I read the following web article http://www.leaderu.com/orgs/probe/docs/abuse-ch.html recently and it reminds me of my church and to a larger extend, my fellowship. My church does not process all of the eight characteristics mentioned (thanks God!) but I could see how these things are happening, and how some of them are being realized or already obvious at my fellowship and at the deacon board.
We have the following: 1. control-orientated leadership, 2. Manipulation of Members, 3. Rigid Legalistic Style, 6. a slight Persecution Complex, and 7. Targeting Young Adults. I find number 1, control-orientated leadership, 2 and 3 to be most problematic.
I realize the truth in making the right decision first and dealing with the consequences later. Bad practices and bad people (wolves) have to be stopped no matter the cost as soon as possible, but better at the right time (which is probably hard to determine).
From experience in my fellowship, our lack of leadership transition tradition/structure allowed control-orientated leadership to happen. We allow a few who don’t represent the whole or majority to be making vital decisions in fellowship. As I can see now, it’s all about control.
The history of my fellowship is that it was started by a handful of people and it never figured a way to pass on leadership much like the Communist Party of China. These “starters” in turn never really got good training and mentorship from the pastor who started the fellowship. The pastor started “organic small group” structure for the fellowship and then left to do missions.
Another thing is that all these “starters” are high school buddies and a few of them later went to college together. They have a very tight relationship. Their under training in spiritual matters from the pastor is something that has long aftereffect. Their lack of spiritual nurture and maturity has become their Achilles’heel. It opened door for bad teaching, bad leadership, worldliness and bad influence. One mentor somehow got to control of a few of the original members and became quite influential. That was where things started going bad.
We are all familiar with traditional cults such as the Mormons and the Jehovah’s Witnesses. There are, however, other groups with cultic characteristics that do not fit the same profile as the traditional cults. Sometimes called “abusive churches” or even “Bible-based cults,” they appear outwardly orthodox in their doctrinal beliefs. What distinguishes these groups or churches from genuine orthodox Christianity is their abusive, cultic-like methodology and philosophy of ministry.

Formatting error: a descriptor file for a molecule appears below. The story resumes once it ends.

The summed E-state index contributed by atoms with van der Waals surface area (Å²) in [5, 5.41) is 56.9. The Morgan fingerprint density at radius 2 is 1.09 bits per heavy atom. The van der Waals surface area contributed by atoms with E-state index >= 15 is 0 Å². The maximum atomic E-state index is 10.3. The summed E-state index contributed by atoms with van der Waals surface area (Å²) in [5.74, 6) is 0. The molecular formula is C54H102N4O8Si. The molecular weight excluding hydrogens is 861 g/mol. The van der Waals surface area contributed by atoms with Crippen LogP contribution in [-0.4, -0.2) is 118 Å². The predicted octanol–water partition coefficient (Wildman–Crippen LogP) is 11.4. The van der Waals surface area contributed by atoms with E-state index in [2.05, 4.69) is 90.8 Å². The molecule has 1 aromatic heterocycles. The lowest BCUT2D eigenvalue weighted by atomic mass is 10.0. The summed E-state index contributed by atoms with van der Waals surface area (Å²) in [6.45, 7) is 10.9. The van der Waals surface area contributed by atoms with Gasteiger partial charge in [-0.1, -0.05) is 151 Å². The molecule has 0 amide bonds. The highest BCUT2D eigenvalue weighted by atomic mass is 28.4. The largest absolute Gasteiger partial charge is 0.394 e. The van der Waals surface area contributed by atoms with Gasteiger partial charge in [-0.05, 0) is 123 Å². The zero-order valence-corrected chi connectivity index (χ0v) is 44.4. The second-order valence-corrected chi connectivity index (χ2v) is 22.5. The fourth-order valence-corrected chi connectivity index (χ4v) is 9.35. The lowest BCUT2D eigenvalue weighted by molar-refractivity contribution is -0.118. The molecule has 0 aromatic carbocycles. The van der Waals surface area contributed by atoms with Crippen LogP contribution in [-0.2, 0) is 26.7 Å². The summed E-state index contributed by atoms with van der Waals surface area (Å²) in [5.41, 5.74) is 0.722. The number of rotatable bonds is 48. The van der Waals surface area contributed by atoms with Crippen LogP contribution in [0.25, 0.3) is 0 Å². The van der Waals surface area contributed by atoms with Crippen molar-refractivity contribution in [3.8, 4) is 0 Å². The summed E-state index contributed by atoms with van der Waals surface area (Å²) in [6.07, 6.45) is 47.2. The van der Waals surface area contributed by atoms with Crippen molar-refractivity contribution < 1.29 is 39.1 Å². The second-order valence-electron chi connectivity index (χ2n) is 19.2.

In his book Churches That Abuse, Dr. Ronald Enroth carefully examines several of these churches throughout the United States. He reveals the cultic methods these groups use and points out several distinguishing marks of abusive churches. At this point I will briefly introduce each of these characteristics and some of my own. Later, I’ll discuss all these characteristics in detail.
First, abusive churches have a control-oriented style of leadership. Second, the leaders of such churches often use manipulation to gain complete submission from their members. Third, there is a rigid, legalistic lifestyle involving numerous requirements and minute details for daily life. Fourth, these churches tend to change their names often, especially once they are exposed by the media. Fifth, denouncing other churches is common because they see themselves as superior to all other churches. Sixth, these churches have a persecution complex and view themselves as being persecuted by the world, the media, and other Christian churches. Seventh, abusive churches specifically target young adults between eighteen and twenty-five years of age. The eighth and final mark of abusive churches is the great difficulty members have in getting out of or leaving these churches, a process often marked by social, psychological, or emotional pain.
Those involved in a church that seems to reflect these characteristics would be wise to evaluate the situation thoroughly and leave the church if it is appropriate. Staying may increase the risks of damaging your family relationships and multiplies the likelihood of losing your perspective. Members of such churches often develop a distorted view of reality, distrust everyone, and suffer from stress, fear, and depression. Some former members even continue to experience these things after escaping from an abusing church. There are also several documented cases in which associating with an abusive church has led to the deaths of individuals or their relatives.